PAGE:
Since organic producers are required by federal standards to grant outdoor access to their laying hens, the guidance applies to all organic egg producers. The FDA, which collaborated with the U.S. Department of Agriculture’s (USDA) National Organic Program in promulgating their guidance, recognizes minute covered porches—which do not afford true and meaningful outdoor access to laying hens—as one of four possible organic production systems and thereby legitimizes their use.

Already the focus of controversy and threatened lawsuits, the USDA has been widely criticized for allowing giant “organic” factory farms, confining as many as 100,000 birds to a building, to skirt the requirements for outdoor access by employing tiny screened porches, often with a capacity of only one-three percent of the confined birds. The USDA is currently allowing these giant poultry operations to claim these structures as the legally required “access to the outdoors.”

http://ecowatch.com/2013/eliminate-true-organic-egg-production/

May 20 '13
The USDA Forest Service is Going BROKE Fighting Wildfires 
From California to Wisconsin, Record-Breaking Wildfire Season Has Begun: Are You & Your Family at Risk? Though it can be argued that wildfires are normal for this time of year, it can also be said that global warming is providing ideal conditions for them to become fierce and difficult to contain.http://ecowatch.com/2013/california-wisconsin-record-breaking-wildfire-season-has-begun/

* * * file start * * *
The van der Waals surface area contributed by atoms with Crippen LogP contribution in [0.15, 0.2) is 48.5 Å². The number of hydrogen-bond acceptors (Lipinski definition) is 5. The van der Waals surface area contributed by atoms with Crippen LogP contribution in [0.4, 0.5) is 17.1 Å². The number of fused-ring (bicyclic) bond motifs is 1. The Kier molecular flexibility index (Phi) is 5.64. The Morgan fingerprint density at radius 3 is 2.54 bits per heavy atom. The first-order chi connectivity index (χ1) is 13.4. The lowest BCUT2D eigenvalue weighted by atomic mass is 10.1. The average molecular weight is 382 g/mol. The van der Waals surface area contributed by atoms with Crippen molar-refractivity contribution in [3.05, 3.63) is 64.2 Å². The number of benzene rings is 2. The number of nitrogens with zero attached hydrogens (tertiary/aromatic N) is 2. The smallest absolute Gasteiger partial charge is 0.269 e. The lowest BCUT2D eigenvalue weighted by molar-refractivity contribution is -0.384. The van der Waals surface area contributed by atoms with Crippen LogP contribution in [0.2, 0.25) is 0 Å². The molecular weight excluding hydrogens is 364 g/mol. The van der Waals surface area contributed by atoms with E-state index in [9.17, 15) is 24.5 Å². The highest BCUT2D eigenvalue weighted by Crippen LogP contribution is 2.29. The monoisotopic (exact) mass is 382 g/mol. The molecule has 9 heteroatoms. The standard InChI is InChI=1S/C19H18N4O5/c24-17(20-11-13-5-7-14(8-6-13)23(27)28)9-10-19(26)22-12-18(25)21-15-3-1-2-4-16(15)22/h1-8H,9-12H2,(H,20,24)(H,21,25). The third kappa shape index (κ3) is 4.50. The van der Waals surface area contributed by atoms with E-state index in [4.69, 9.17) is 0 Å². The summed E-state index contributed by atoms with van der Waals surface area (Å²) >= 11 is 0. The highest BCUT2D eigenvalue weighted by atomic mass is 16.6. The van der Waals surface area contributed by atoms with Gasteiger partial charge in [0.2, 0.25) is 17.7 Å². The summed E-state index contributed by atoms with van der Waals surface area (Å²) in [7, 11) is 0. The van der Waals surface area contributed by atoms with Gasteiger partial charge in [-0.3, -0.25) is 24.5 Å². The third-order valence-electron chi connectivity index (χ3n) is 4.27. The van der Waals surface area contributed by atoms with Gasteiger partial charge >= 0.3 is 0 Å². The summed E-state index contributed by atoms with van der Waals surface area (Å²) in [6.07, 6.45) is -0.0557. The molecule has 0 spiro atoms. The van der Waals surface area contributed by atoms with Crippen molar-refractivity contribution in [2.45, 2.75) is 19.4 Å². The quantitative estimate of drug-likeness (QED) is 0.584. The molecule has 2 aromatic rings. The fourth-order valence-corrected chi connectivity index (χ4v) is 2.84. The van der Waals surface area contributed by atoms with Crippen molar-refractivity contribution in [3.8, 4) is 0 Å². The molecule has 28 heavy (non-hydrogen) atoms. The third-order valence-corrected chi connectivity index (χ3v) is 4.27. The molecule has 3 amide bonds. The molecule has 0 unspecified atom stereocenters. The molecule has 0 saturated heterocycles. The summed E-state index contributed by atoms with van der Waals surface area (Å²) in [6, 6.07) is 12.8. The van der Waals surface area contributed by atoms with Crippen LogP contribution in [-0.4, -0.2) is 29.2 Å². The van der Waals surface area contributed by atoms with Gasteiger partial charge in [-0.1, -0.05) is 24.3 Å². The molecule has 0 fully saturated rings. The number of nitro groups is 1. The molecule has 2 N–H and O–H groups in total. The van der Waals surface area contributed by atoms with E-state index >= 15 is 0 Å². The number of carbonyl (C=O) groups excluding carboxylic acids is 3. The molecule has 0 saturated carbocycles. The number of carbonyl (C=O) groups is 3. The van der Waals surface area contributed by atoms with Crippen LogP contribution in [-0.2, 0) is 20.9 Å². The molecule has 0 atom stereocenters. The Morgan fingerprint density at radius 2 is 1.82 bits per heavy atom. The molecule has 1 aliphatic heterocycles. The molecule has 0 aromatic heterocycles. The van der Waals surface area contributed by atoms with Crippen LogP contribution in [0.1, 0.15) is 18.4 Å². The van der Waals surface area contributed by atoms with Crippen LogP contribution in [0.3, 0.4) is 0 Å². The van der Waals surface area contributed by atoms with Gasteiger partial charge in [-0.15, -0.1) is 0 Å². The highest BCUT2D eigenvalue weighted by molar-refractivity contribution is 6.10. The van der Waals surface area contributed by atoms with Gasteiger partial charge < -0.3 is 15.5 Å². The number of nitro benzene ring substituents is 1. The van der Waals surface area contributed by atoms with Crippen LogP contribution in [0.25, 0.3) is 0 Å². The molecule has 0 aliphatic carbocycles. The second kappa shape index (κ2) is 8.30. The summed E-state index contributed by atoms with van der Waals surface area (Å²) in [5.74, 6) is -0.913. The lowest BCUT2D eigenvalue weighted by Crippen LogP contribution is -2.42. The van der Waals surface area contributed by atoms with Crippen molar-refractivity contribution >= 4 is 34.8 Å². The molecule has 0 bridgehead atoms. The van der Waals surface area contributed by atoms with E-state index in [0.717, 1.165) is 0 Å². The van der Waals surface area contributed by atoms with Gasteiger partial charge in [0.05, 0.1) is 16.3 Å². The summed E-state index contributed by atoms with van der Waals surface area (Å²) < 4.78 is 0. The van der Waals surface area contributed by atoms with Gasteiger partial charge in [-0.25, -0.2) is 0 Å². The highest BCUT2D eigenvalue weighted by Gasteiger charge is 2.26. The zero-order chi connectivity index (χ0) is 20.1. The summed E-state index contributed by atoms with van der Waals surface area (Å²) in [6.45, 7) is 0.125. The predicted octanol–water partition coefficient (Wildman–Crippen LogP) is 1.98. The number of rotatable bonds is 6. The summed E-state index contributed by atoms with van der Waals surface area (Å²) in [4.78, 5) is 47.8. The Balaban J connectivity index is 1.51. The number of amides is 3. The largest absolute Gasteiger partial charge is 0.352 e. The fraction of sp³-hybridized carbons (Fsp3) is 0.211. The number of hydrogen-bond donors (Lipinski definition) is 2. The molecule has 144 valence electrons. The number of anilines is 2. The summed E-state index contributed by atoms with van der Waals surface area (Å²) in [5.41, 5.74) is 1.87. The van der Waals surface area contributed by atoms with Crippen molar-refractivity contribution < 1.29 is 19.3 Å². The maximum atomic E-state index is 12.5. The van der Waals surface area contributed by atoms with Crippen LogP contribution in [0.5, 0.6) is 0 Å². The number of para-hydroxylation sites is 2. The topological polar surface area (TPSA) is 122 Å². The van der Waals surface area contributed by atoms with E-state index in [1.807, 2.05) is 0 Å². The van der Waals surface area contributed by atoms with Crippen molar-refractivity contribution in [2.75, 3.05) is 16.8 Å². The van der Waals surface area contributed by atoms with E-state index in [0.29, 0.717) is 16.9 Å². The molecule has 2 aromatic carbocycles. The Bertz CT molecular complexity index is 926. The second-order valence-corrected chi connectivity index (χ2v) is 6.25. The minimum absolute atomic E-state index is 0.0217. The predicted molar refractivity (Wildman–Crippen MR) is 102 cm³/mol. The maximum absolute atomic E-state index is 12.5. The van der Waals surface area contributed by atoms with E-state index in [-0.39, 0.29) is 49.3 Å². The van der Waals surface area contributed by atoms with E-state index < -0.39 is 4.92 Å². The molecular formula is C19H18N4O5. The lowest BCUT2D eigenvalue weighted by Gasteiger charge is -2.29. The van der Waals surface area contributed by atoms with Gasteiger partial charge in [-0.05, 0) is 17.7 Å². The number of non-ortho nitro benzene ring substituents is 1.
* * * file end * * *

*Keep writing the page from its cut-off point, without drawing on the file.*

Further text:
The USDA Forest Service is Going BROKE Fighting Wildfires

From California to Wisconsin, Record-Breaking Wildfire Season Has Begun: Are You & Your Family at Risk?

Though it can be argued that wildfires are normal for this time of year, it can also be said that global warming is providing ideal conditions for them to become fierce and difficult to contain.

http://ecowatch.com/2013/california-wisconsin-record-breaking-wildfire-season-has-begun/

May 9 '13
FDA & USDA in perpetual EPIC FAIL.
Not Good Enough for Pet Food: Imported Food from China Under Scrutiny for Fraud and Lack of Inspection“We don’t trust, for good reason, the Chinese to supply ingredients for our dog and cat food … Why should we trust Chinese exporters for the food that we are feeding our children and families?”http://ecowatch.com/2013/food-imports-from-china-under-scrutiny-fraud-lack-inspection/
usda, fda, food, china, fraud, inspection, rats, pesticides, chemicals, united states, organic, drugs, fail

FDA & USDA in perpetual EPIC FAIL.

Not Good Enough for Pet Food: Imported Food from China Under Scrutiny for Fraud and Lack of Inspection

“We don’t trust, for good reason, the Chinese to supply ingredients for our dog and cat food … Why should we trust Chinese exporters for the food that we are feeding our children and families?”

http://ecowatch.com/2013/food-imports-from-china-under-scrutiny-fraud-lack-inspection/